When normal people go on vacation, they love spending time on the beach, going shopping, resting by a clear, blue pool, getting a massage at a spa — you know, those wonderfully pampering trips. But, as any of my family members will tell you, I am far from normal and love nothing more than exploring the depths of an expansive rock face along any old highway.  I’m not picky, really. And so, when I visited Las Vegas to participate in my sister’s wedding, it shouldn’t have been any surprise to my family that the week after would involve examining some form of rocks. I mean, I am a geologist from Florida, so I must take advantage of any opportunity! The victims, this time, were my parents and kids. My husband was unlucky (or lucky) enough to catch a bad cold and was stuck in the hotel room and spared of

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  • Rocky Mountain Majesties: Field Camp Adventures

    "Rocky Mountain High" by Kristal Kraft. http://www.denverphotoblog.com/colorado-high-rocky-mountain-road-trip/

    I was 31 when I went to geology field camp, prior to graduation with my Bachelor’s.  Five of us were headed to the same destination from the University of South Florida that year, so it was nice to be amongst friends for the long journey ahead from Florida to Montana.  The camp was offered by the University of Arkansas and headed by a professor named Dr. Doy Zachry.  As I drove out of my driveway that early morning in May, I’ll never forget looking back at my two boys, ages 4 and 5, and my husband in front of our little, white house with orange shutters.  It would be seven weeks without them and I was torn.  Very torn.  Guilt wracked me more and more with every turn, as I made my way to Tampa and every muscle ached already – almost as if I had been away for much longer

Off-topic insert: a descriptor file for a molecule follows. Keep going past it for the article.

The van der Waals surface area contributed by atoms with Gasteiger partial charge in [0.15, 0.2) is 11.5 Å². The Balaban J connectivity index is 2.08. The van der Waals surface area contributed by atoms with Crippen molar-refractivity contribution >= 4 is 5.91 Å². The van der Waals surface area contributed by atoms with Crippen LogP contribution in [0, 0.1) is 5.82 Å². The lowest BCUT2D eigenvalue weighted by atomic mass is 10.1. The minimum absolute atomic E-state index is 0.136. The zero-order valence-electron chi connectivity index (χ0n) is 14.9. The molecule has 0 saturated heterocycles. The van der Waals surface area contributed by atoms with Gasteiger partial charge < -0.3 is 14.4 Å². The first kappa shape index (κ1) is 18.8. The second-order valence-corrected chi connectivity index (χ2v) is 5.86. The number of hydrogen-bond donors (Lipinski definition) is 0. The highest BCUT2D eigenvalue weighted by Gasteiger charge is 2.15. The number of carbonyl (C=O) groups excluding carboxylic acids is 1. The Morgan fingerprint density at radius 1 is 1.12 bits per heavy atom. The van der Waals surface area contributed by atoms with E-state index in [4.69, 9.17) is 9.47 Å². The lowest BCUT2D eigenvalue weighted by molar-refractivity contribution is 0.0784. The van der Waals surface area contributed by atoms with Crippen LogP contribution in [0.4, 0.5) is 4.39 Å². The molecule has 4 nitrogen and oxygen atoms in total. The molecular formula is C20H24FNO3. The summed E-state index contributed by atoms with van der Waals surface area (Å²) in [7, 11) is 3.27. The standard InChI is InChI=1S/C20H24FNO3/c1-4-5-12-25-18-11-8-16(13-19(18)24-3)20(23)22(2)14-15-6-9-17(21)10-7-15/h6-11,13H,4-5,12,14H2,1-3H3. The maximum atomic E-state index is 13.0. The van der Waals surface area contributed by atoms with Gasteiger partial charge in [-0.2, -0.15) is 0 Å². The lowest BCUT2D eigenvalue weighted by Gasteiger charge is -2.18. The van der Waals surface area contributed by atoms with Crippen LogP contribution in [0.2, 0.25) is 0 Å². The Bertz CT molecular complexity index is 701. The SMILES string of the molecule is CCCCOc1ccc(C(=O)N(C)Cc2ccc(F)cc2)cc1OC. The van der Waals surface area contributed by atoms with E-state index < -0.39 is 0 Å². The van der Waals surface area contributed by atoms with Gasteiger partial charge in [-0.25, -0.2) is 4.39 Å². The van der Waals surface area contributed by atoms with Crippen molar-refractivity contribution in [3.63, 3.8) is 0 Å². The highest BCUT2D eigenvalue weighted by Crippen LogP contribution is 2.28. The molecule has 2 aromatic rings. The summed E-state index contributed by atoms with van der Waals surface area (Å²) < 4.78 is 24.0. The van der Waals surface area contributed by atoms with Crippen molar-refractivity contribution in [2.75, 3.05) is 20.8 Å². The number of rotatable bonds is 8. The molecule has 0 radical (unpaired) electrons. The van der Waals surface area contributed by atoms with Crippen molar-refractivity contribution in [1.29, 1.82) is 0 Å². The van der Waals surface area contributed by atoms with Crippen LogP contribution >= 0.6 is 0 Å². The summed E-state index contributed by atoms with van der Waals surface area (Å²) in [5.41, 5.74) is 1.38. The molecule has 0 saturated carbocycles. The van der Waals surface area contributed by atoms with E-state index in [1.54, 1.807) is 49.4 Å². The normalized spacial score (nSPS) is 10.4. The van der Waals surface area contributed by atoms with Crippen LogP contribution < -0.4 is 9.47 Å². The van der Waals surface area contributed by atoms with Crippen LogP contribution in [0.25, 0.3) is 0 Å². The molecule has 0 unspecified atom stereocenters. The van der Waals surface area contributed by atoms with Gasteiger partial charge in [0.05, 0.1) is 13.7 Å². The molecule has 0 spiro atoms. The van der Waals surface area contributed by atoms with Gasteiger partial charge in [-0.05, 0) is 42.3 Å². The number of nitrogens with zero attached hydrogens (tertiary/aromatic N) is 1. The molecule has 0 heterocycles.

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  • Oh no! Why is there a sinkhole in your backyard?

    The worst sinkhole I’ve ever seen developed at an 84-year-old man’s Brooksville, Florida home following tropical storm Debby last year.  At first, the house and property became inundated with water, but then sinkholes began opening up in the front yard.  You couldn’t help but stare when driving by, as the size of the sinkholes directly in front of the house seemed ominous. Luckily, he was saved by his neighbors.    If you’d like to read the news article related to this story, see: http://www.baynews9.com/content/news/baynews9/news/article.html/content/news/articles/bn9/2012/7/18/sinkholes_swallow_fr.html So, why are there sinkholes prevalent in some areas of the world and not others?  The key is the type of rock below the land’s surface.  In some areas of the world, the land is underlain by carbonate limestone which is prime for sinkhole development.  Why?  Because this type of limestone erodes easily when exposed to rainwater that has become more acidic while percolating down through the

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  • Gators, snakes and a pink suitcase: my first day as a field geologist

    Photo source: www.dtsc-topock.com